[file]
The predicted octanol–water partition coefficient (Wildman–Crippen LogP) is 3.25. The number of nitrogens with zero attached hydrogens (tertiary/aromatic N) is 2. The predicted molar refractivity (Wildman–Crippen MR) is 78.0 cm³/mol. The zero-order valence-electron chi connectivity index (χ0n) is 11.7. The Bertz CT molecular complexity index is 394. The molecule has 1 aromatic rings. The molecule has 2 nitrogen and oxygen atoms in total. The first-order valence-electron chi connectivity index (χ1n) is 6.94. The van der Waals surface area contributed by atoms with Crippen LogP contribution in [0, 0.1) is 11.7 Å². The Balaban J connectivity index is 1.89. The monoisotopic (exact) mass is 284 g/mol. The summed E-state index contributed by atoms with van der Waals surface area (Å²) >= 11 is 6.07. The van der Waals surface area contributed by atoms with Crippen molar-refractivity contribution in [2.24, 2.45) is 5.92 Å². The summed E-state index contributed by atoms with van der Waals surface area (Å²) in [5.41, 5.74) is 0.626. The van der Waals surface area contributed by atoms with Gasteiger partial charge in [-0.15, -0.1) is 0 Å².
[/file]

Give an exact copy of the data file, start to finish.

The predicted octanol–water partition coefficient (Wildman–Crippen LogP) is 3.25. The number of nitrogens with zero attached hydrogens (tertiary/aromatic N) is 2. The predicted molar refractivity (Wildman–Crippen MR) is 78.0 cm³/mol. The zero-order valence-electron chi connectivity index (χ0n) is 11.7. The Bertz CT molecular complexity index is 394. The molecule has 1 aromatic rings. The molecule has 2 nitrogen and oxygen atoms in total. The first-order valence-electron chi connectivity index (χ1n) is 6.94. The van der Waals surface area contributed by atoms with Crippen LogP contribution in [0, 0.1) is 11.7 Å². The Balaban J connectivity index is 1.89. The monoisotopic (exact) mass is 284 g/mol. The summed E-state index contributed by atoms with van der Waals surface area (Å²) >= 11 is 6.07. The van der Waals surface area contributed by atoms with Crippen molar-refractivity contribution in [2.24, 2.45) is 5.92 Å². The summed E-state index contributed by atoms with van der Waals surface area (Å²) in [5.41, 5.74) is 0.626. The van der Waals surface area contributed by atoms with Gasteiger partial charge in [-0.15, -0.1) is 0 Å².